1. Fleshly Lusts. We are to "abstain" from unholy desires which war against the soul. (I Peter 2:11). This includes lasciviousness, revelings, drunkenness, drinking parties, and idolatries. (I Peter 4:2,3). Paul refers to such practices as "works of the flesh," (Galatians 5:19-21) and declares that to be involved in these things is to miss the kingdom of God.

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The Lord Looks on the Heart

by Irven Lee


"For the Lord seeth not as man seeth; for man looketh on the outward appearance, but the Lord looketh on the heart" (1 Sam. 16:7). In speaking of Christ it was said, "He needeth not that any should testify of man: for he knew what was in man" (John 2:25). There are some soul searching questions one might consider because God is not mocked. He knows our thoughts and motives, and He judges according to what He sees inside.

(click here for the entire article...)

Two Unscriptural Concepts

by Frank Jamerson


The New Testament speaks of the church in both the universal and the local senses. In the universal sense, there is one body and it is composed of all the saved of all the world (Eph. 1:22,23; Acts 2:47). In the local sense, a church is composed of Christians who agree to worship and work together, and in this sense there are many churches (Rom. 16:16).

The two unscriptural concepts that we want to study involve how we become members of the universal and the local church. The "language of Ashdod" that is too prominent today indicates that many brethren do not have a clear understanding of the distinctions between these two uses of the word "church."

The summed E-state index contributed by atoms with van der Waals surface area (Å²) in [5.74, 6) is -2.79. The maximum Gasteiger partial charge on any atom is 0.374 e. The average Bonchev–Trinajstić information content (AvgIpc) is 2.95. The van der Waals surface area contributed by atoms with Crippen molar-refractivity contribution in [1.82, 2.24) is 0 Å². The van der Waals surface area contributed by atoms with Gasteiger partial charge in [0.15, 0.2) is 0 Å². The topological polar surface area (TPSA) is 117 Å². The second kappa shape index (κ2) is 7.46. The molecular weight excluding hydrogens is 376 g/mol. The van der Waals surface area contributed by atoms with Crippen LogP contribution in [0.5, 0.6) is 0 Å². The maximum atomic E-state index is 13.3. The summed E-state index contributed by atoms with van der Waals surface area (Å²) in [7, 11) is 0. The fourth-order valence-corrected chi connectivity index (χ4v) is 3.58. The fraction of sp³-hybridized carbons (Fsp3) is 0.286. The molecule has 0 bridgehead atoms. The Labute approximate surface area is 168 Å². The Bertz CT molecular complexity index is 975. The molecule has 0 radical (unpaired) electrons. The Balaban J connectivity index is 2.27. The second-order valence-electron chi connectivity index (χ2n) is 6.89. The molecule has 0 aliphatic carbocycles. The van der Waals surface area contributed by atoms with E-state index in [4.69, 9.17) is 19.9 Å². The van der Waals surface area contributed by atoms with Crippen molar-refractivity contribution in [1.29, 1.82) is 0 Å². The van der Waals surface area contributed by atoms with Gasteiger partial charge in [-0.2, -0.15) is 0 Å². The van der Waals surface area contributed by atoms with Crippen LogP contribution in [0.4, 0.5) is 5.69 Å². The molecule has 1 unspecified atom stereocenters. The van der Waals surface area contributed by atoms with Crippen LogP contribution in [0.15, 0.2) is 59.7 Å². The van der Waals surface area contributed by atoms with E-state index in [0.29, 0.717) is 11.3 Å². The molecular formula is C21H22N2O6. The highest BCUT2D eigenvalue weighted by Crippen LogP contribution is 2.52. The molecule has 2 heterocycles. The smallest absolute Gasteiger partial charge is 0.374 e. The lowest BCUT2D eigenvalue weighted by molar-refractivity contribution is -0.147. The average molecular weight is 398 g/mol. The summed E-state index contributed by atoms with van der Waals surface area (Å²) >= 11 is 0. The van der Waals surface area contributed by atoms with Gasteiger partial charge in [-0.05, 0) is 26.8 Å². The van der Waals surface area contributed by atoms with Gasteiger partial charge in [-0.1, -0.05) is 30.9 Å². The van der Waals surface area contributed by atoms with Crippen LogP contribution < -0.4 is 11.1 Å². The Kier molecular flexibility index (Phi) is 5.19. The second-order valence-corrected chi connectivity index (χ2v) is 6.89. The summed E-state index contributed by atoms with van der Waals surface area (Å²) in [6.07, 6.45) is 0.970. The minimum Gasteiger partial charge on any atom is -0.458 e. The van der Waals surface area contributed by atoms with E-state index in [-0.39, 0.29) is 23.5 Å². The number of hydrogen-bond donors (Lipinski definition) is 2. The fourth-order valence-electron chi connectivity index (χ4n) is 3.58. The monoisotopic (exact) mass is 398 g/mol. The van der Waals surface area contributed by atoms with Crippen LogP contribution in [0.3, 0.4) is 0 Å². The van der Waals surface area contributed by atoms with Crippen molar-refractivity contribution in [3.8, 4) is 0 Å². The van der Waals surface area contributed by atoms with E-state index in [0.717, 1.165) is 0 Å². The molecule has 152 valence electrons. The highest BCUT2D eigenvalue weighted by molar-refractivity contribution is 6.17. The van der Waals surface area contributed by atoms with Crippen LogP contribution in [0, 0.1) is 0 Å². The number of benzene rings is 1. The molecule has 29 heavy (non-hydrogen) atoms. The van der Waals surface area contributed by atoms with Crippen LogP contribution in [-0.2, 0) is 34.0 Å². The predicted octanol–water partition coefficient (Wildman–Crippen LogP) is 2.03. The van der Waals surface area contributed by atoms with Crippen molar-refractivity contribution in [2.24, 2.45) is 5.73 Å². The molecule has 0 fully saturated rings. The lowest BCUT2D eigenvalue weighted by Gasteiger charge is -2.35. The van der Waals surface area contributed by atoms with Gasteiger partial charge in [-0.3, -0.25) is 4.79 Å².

First, some talk about "joining the church" when they are speaking about their baptism into Christ. This indicates a lack of understanding about how we become a part of the body of Christ. We do not "join" the universal church. The Bible says, "And the Lord added to the church day by day those who were being saved" (Acts 2:47). The one who saves us, adds us! When does He add us? The context in Acts 2 shows that those who "repented and were baptized for the remission of their sins" were saved (Acts 2:38,41). Paul told the Corinthians, "For by one Spirit were we all baptized into one body, whether Jews or Greeks, whether bond or free; and were all made to drink of one Spirit" (1 Cor. 12:13). The penitent believer is baptized "into one body," or "into Christ" (Gal. 3:27) in the sense that God forgives his sins and saves him because of his obedience to his commands. That does not make one a member of a local church, but of the universal church.

(click here for the entire article...)

Problems Surrounding Material Prosperity

by Edward O. Bragwell, Sr.


The Scriptures teach us that the love of money is at the root of all kinds of evil (1 Tim. 6:10). At the same time, we are taught that we must work in order to have money to buy the things we need and to have to give to those less fortunate that ourselves (Eph. 4:28; Acts 20:33-35; 2 Thess. 3:10). It is also clear from the Scriptures that there have been godly rich people. The rich among Christians are addressed and warned against the pitfalls of wealth with no indication that their prosperity was wrong of itself (1 Tim. 6:17-19). Instead they are told that God has richly given them their wealth to be enjoyed (v. 17). John wished for Gaius, "that you may prosper in all things and be in health, just as your soul prospers" (3 Jn. 2). Local churches depend on the prosperity of their members' in order to do their work (1 Cor. 16:2). With all of this, why would Jesus say that it is easier for a camel to go through a needle's eye than for a rich man to get into the kingdom of God (Mt. 19:24)?

The reason it is difficult to the point of near impossible is that "... they that will be rich fall into temptation and a snare, and into many foolish and hurtful lusts, which drown men in destruction and perdition" (1 Tim. 6:9). Very few can handle the pressure. The danger is not so much that they will become like the miser sitting in his vault room running his fingers through his piles of money. The danger is in the things that having money, or the perception of having it, can bring them, i.e., Pride, Popularity, Prestige, and Power.